Proposed Department of Education rule runs counter to ESSA's restrictions
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Last year, Congress passed the Every Student Succeeds Act, dubbed the “largest devolution of federal control to the states in a quarter-century,” by the Wall Street Journal. Both parties had grown tired of the Department of Education’s overreach into state policy, and ESSA contained an unprecedented number of explicit prohibitions on the Secretary of Education, “trying to guess what they might do to violate the law,” according to Sen. Lamar AlexanderAndrew (Lamar) Lamar AlexanderObamaCare becomes political weapon for Democrats Senate passes resolution requiring mandatory sexual harassment training Sen. Warren sold out the DNC MORE.

Yet shortly after ESSA passed, former Secretary of Education Arne DuncanArne DuncanTrump administration is putting profits over students Chicago to make future plans a graduation requirement: report Top Education official resigned over dispute with DeVos: report MORE mocked Congress, “We have every ability to implement, to regulate the law … our lawyers are much smarter than many of the folks who were working on this bill.” Sure enough, Secretary of Education John King is now claiming the prerogative, explicitly denied to him by statute, to regulate state and local education spending. If his proposed rule takes effect, it stands to cause an earthquake in American education.

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Here’s the policy backstory: Title I of ESSA earmarks $16 billion for schools that serve low-income students, and stipulates that the money be spent in addition to, not instead of, state and local dollars. Though sensible in principle, this stipulation has placed a heavy administrative burden on school districts, even as it often fails to achieve its purpose. Title I schools tend to be staffed by less-experienced, lower-paid teachers. So, when more state and local money flows to the salaries of teachers at non-Title I schools, federal funds often merely make up the difference rather than provide any extra support to schools in need.

This is a problem both parties recognized in the debate around ESSA, but couldn’t reach a consensus on how to solve. Congress compromised by requiring districts to make school-level spending transparent in the hope that public awareness would build the political capital necessary for a future legislative solution. In the meantime, Congress explicitly prohibited the education secretary from prescribing any specific methodology for equalizing local spending.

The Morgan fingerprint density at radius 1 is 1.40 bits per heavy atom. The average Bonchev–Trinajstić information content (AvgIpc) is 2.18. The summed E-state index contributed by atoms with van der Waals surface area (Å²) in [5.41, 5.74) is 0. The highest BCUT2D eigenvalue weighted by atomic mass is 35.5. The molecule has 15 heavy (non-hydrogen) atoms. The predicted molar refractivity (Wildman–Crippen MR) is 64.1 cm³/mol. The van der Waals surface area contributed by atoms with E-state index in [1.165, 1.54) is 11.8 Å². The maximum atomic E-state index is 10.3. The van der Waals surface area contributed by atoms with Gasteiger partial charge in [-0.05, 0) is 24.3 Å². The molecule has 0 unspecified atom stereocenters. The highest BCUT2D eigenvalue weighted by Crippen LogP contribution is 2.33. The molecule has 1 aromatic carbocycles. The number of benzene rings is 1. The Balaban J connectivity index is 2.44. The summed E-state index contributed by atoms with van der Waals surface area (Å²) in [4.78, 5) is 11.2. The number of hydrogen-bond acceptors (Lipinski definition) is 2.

Forbidden from prescribing a specific methodology, Secretary King proposes to prescribe several. King’s supporters may cheer on this assumption of authority, and wonder how anyone of good conscience could oppose fudging the law just a tad to promote more spending on low-income students. However, problem with this new regulation isn’t merely that it’s in clear violation of the statute. The real problem is that it’s it’s likely to do more harm than good by disrupting school district operations, paralyzing state education policy, and rupturing national education politics.

There’s no doubt that money matters in schooling, but how much money is spent matters less than how well its spent. According to Chris Minnich, the executive director of the Council of Chief State School Officers, “schools would be forced to move resources around at the last minute each year to try to meet a federal mandate, rather than doing what is in the best interest of students.”

While it’s unlikely that more spending on Title I schools under annual regulatory hurdles will drive meaningful improvement, it’s quite likely that non-Title I schools will be materially harmed. At a Senate hearing earlier this spring, Georgetown University Professor Nora Gordon testified that districts could react by force-transferring teachers between schools, eliminating specialized schools and programming, or cutting back on efforts to increase teacher diversity, just for starters.

Faced with these unpleasant prospects, states are likely to mount a challenge in court. Asked to evaluate an earlier version of this regulation, the Congressional Research Service noted that most court challenges to executive interpretation are prohibitively difficult due to the Chevron doctrine of judicial deference. But, in this case, the statute is so clear that “it seems that a legal argument could be raised that [the Education Department] exceeded its statutory authority.” Whatever the courts may decide, the pending litigation and its concomitant lack of fiscal certainty would inhibit the innovative planning and decision-making that ESSA was intended to promote.

Politically, Secretary King is playing with fire. ESSA may have been an historic, bipartisan achievement, but it masked deep partisan divisions. A majority of Congressional Republicans voted for ESSA in the hope that the federal government could play a more limited, principled role in the years ahead. But 195 House Republicans also voted for an amendment to gut federal involvement entirely. If the Secretary of Education insists on using a law written to limit his authority as a pretext to extend it to a new sphere, he risks shattering the bipartisan education consensus for years to come, and doing great damage to American schooling in his effort to help.

Max Eden is a Senior Fellow at the Manhattan Institute, and co-editor of The Every Student Succeeds Act: What It Means for Schools, Systems, and States (forthcoming Harvard Education Press, spring 2017).